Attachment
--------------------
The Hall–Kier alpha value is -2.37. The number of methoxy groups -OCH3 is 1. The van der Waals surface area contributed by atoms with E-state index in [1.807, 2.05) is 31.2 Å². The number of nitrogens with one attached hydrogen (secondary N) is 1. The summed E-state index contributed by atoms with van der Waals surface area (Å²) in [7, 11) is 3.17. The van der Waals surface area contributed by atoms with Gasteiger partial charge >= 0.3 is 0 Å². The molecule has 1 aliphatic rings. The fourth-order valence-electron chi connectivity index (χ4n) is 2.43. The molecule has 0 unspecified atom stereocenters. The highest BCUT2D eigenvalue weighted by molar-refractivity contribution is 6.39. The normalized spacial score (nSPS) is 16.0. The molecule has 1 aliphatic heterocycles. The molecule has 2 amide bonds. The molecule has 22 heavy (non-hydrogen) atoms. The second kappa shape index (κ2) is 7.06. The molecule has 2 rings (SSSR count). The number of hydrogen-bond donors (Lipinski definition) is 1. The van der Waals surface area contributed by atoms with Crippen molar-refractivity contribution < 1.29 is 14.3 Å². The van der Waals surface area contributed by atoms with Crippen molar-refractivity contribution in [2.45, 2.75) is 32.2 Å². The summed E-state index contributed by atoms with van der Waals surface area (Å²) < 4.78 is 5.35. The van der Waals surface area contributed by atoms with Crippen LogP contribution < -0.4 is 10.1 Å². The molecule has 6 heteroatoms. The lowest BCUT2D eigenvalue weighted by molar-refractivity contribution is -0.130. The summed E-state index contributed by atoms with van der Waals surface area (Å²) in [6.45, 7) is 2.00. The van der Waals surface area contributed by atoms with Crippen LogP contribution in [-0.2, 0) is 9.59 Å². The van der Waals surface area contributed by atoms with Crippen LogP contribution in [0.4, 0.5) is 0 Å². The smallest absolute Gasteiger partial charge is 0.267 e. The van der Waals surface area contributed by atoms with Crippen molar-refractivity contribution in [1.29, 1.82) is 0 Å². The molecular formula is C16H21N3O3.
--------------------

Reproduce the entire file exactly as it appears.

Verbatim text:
The Hall–Kier alpha value is -2.37. The number of methoxy groups -OCH3 is 1. The van der Waals surface area contributed by atoms with E-state index in [1.807, 2.05) is 31.2 Å². The number of nitrogens with one attached hydrogen (secondary N) is 1. The summed E-state index contributed by atoms with van der Waals surface area (Å²) in [7, 11) is 3.17. The van der Waals surface area contributed by atoms with Gasteiger partial charge >= 0.3 is 0 Å². The molecule has 1 aliphatic rings. The fourth-order valence-electron chi connectivity index (χ4n) is 2.43. The molecule has 0 unspecified atom stereocenters. The highest BCUT2D eigenvalue weighted by molar-refractivity contribution is 6.39. The normalized spacial score (nSPS) is 16.0. The molecule has 1 aliphatic heterocycles. The molecule has 2 amide bonds. The molecule has 22 heavy (non-hydrogen) atoms. The second kappa shape index (κ2) is 7.06. The molecule has 2 rings (SSSR count). The number of hydrogen-bond donors (Lipinski definition) is 1. The van der Waals surface area contributed by atoms with Crippen molar-refractivity contribution < 1.29 is 14.3 Å². The van der Waals surface area contributed by atoms with Crippen molar-refractivity contribution in [2.45, 2.75) is 32.2 Å². The summed E-state index contributed by atoms with van der Waals surface area (Å²) < 4.78 is 5.35. The van der Waals surface area contributed by atoms with Crippen LogP contribution < -0.4 is 10.1 Å². The molecule has 6 heteroatoms. The lowest BCUT2D eigenvalue weighted by molar-refractivity contribution is -0.130. The summed E-state index contributed by atoms with van der Waals surface area (Å²) in [6.45, 7) is 2.00. The van der Waals surface area contributed by atoms with Crippen LogP contribution in [-0.2, 0) is 9.59 Å². The van der Waals surface area contributed by atoms with Crippen LogP contribution in [0.4, 0.5) is 0 Å². The smallest absolute Gasteiger partial charge is 0.267 e. The van der Waals surface area contributed by atoms with Crippen molar-refractivity contribution in [1.29, 1.82) is 0 Å². The molecular formula is C16H21N3O3.